The CGI softcore and coquetry of Lollipop Chainsaw is not supposed to be taken seriously. But are the game’s aggressive sexual politics culpable of its rather serious presumptions of gender? Sorry, it’s not sorry.
While much of modern gaming revolves around success or achievement in its various forms, Rich Clark argues that a clearer vision of what games could be comes from the well-known Beatitudes, preached in Jesus's Sermon on the Mount. After a week of grasping hell, Clark offers a differing view of heaven.
The way to get us to jog, apparently, is to say that zombies are coming. In Zombies, Run!, an alternate-reality game about health and fitness, Richard Clark sees a more universal experience of being convinced and feeling something real.
This game about leadership uses Kinect to project your body as a giant stick figure onto the screen. According to Richard Clark, in doing so it creates a rift between your power as a player and the value of a tiny blip's life.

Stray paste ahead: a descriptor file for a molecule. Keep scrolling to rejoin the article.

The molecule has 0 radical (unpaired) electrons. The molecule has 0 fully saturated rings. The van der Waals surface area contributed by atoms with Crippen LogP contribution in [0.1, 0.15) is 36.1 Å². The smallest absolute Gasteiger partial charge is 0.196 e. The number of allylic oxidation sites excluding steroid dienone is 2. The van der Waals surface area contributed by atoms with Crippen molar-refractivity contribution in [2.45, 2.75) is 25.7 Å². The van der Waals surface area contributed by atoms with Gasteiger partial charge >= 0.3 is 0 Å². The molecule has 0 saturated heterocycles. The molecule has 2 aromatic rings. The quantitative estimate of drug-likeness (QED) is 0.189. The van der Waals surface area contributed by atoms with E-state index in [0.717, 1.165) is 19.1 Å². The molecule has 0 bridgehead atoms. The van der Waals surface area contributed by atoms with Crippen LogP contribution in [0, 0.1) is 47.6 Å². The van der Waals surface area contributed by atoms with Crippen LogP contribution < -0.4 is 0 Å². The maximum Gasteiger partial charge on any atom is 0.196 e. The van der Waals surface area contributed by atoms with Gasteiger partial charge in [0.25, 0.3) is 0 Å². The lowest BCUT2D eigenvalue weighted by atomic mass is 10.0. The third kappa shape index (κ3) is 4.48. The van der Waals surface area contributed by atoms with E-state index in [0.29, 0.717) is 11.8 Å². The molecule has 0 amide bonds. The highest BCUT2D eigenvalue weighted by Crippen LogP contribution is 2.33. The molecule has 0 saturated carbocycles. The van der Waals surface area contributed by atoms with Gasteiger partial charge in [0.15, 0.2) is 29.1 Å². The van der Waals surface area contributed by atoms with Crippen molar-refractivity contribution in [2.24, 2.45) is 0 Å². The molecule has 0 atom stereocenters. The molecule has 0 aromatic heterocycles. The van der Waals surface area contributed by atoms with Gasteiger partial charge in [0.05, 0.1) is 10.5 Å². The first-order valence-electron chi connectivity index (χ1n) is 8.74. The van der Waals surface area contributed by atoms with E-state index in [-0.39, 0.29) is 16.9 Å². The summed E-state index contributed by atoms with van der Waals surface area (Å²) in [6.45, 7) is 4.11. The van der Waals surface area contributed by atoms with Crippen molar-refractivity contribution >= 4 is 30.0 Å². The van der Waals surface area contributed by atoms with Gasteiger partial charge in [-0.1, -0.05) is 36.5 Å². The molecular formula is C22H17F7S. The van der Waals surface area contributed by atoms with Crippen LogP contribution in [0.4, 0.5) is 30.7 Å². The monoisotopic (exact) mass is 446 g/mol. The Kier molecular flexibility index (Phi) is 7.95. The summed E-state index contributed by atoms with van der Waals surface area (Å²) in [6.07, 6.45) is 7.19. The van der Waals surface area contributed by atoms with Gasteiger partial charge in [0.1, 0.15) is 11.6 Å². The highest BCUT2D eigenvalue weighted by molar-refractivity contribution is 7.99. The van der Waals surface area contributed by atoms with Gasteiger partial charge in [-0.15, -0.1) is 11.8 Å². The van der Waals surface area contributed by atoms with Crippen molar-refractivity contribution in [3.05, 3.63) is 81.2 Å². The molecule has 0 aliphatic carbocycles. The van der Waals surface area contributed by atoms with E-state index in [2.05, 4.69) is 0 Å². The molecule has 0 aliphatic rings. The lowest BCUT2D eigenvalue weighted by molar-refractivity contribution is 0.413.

In this new series, we talk to up-and-coming independent game designers about their creative and professional rituals and routines. Brian Provinciano, creator of Retro City Rampage, tells us about quitting his day job to sign more contracts than he ever imagined.
The new action game from Devil May Cry and Ōkami artist Takeyasu Sawaki takes the Book of Enoch as inspiration. But it takes a fresh stance on the influence of God, the hero's motivations, and the source of salvation. Richard Clark digs into El Shaddai.
David Kalina, one half of the team behind Spider: The Secret of Bryce Manor, speaks to us about learning to code, making lifelong friends, teenage acts of PC game piracy, and feeling the spark of inspiration from a little game called Braid.
Despite all the improvements Kinect boasts technologically, Kinect Fun Labs stands as a painful reminder of what we lack socially. Richard Clark explains why Kinect Me and its other applications make him feel nothing but disconnected.
Richard Clark risks it all with Sequence, the genre-bending Xbox Live Indie Games title. How does Sequence use rhythm and role-playing to bring out the best in each genre by demanding imperfection from us as players?